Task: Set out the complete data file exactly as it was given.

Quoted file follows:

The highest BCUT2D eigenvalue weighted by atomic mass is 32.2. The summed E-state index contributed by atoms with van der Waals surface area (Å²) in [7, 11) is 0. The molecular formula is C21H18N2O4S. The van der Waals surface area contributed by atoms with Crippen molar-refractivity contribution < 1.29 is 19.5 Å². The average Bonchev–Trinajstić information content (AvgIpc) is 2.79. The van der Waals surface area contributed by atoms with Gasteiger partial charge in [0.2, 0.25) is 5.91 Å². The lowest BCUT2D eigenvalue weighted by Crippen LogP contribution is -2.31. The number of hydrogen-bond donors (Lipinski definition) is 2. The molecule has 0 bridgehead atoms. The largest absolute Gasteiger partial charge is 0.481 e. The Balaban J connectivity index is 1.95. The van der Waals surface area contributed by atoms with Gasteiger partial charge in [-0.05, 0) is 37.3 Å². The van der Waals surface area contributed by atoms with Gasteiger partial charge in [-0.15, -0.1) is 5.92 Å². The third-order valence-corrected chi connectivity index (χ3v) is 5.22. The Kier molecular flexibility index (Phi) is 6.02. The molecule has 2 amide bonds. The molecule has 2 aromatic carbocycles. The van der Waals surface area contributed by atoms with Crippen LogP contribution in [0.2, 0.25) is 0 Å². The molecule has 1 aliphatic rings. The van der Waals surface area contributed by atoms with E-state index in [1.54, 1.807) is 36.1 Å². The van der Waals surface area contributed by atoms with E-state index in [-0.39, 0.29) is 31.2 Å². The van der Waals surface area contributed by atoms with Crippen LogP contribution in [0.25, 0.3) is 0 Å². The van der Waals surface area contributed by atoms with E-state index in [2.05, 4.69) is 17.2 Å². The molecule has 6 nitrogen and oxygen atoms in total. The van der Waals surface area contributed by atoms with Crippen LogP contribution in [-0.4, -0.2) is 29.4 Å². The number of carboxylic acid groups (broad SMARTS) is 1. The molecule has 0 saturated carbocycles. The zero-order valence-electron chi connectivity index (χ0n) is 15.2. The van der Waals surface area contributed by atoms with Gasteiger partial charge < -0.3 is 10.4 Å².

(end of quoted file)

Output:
The highest BCUT2D eigenvalue weighted by atomic mass is 32.2. The summed E-state index contributed by atoms with van der Waals surface area (Å²) in [7, 11) is 0. The molecular formula is C21H18N2O4S. The van der Waals surface area contributed by atoms with Crippen molar-refractivity contribution < 1.29 is 19.5 Å². The average Bonchev–Trinajstić information content (AvgIpc) is 2.79. The van der Waals surface area contributed by atoms with Gasteiger partial charge in [0.2, 0.25) is 5.91 Å². The lowest BCUT2D eigenvalue weighted by Crippen LogP contribution is -2.31. The number of hydrogen-bond donors (Lipinski definition) is 2. The molecule has 0 bridgehead atoms. The largest absolute Gasteiger partial charge is 0.481 e. The Balaban J connectivity index is 1.95. The van der Waals surface area contributed by atoms with Gasteiger partial charge in [-0.05, 0) is 37.3 Å². The van der Waals surface area contributed by atoms with Gasteiger partial charge in [-0.15, -0.1) is 5.92 Å². The third-order valence-corrected chi connectivity index (χ3v) is 5.22. The Kier molecular flexibility index (Phi) is 6.02. The molecule has 2 amide bonds. The molecule has 2 aromatic carbocycles. The van der Waals surface area contributed by atoms with Crippen LogP contribution in [0.2, 0.25) is 0 Å². The molecule has 1 aliphatic rings. The van der Waals surface area contributed by atoms with E-state index in [1.54, 1.807) is 36.1 Å². The van der Waals surface area contributed by atoms with E-state index in [-0.39, 0.29) is 31.2 Å². The van der Waals surface area contributed by atoms with Crippen LogP contribution in [0.25, 0.3) is 0 Å². The van der Waals surface area contributed by atoms with E-state index in [2.05, 4.69) is 17.2 Å². The molecule has 6 nitrogen and oxygen atoms in total. The van der Waals surface area contributed by atoms with Crippen LogP contribution in [-0.4, -0.2) is 29.4 Å². The number of carboxylic acid groups (broad SMARTS) is 1. The molecule has 0 saturated carbocycles. The zero-order valence-electron chi connectivity index (χ0n) is 15.2. The van der Waals surface area contributed by atoms with Gasteiger partial charge < -0.3 is 10.4 Å².